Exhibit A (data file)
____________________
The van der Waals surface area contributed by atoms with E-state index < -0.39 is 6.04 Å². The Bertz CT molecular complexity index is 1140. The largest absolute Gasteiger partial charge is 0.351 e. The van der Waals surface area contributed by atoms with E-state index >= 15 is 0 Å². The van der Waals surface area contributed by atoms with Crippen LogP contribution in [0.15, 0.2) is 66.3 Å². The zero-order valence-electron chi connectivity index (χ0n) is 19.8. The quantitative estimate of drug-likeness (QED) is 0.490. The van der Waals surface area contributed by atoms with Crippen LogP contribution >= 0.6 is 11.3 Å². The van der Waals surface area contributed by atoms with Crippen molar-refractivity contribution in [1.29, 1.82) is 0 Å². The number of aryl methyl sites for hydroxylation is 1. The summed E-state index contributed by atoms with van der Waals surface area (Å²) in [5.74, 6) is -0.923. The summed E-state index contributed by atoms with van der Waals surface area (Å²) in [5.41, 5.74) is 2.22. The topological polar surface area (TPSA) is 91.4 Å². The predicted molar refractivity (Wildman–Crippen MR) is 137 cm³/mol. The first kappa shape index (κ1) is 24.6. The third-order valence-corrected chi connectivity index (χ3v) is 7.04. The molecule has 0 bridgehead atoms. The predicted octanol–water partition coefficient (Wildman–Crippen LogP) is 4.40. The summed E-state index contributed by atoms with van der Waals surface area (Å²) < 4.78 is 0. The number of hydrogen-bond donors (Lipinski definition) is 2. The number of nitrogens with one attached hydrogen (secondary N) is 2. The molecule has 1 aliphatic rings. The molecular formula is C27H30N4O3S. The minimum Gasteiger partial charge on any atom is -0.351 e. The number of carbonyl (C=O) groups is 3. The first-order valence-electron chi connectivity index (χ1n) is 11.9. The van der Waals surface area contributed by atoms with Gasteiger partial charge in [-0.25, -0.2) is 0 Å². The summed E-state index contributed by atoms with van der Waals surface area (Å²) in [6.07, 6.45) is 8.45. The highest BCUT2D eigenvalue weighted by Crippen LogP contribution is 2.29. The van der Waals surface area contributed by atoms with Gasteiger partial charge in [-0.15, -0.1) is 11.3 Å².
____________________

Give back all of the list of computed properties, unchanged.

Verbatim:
The van der Waals surface area contributed by atoms with E-state index < -0.39 is 6.04 Å². The Bertz CT molecular complexity index is 1140. The largest absolute Gasteiger partial charge is 0.351 e. The van der Waals surface area contributed by atoms with E-state index >= 15 is 0 Å². The van der Waals surface area contributed by atoms with Crippen LogP contribution in [0.15, 0.2) is 66.3 Å². The zero-order valence-electron chi connectivity index (χ0n) is 19.8. The quantitative estimate of drug-likeness (QED) is 0.490. The van der Waals surface area contributed by atoms with Crippen LogP contribution >= 0.6 is 11.3 Å². The van der Waals surface area contributed by atoms with Crippen molar-refractivity contribution in [1.29, 1.82) is 0 Å². The number of aryl methyl sites for hydroxylation is 1. The summed E-state index contributed by atoms with van der Waals surface area (Å²) in [5.74, 6) is -0.923. The summed E-state index contributed by atoms with van der Waals surface area (Å²) in [5.41, 5.74) is 2.22. The topological polar surface area (TPSA) is 91.4 Å². The predicted molar refractivity (Wildman–Crippen MR) is 137 cm³/mol. The first kappa shape index (κ1) is 24.6. The third-order valence-corrected chi connectivity index (χ3v) is 7.04. The molecule has 0 bridgehead atoms. The predicted octanol–water partition coefficient (Wildman–Crippen LogP) is 4.40. The summed E-state index contributed by atoms with van der Waals surface area (Å²) < 4.78 is 0. The number of hydrogen-bond donors (Lipinski definition) is 2. The number of nitrogens with one attached hydrogen (secondary N) is 2. The molecule has 1 aliphatic rings. The molecular formula is C27H30N4O3S. The minimum Gasteiger partial charge on any atom is -0.351 e. The number of carbonyl (C=O) groups is 3. The first-order valence-electron chi connectivity index (χ1n) is 11.9. The van der Waals surface area contributed by atoms with Gasteiger partial charge in [-0.25, -0.2) is 0 Å². The summed E-state index contributed by atoms with van der Waals surface area (Å²) in [6.07, 6.45) is 8.45. The highest BCUT2D eigenvalue weighted by Crippen LogP contribution is 2.29. The van der Waals surface area contributed by atoms with Gasteiger partial charge in [-0.15, -0.1) is 11.3 Å².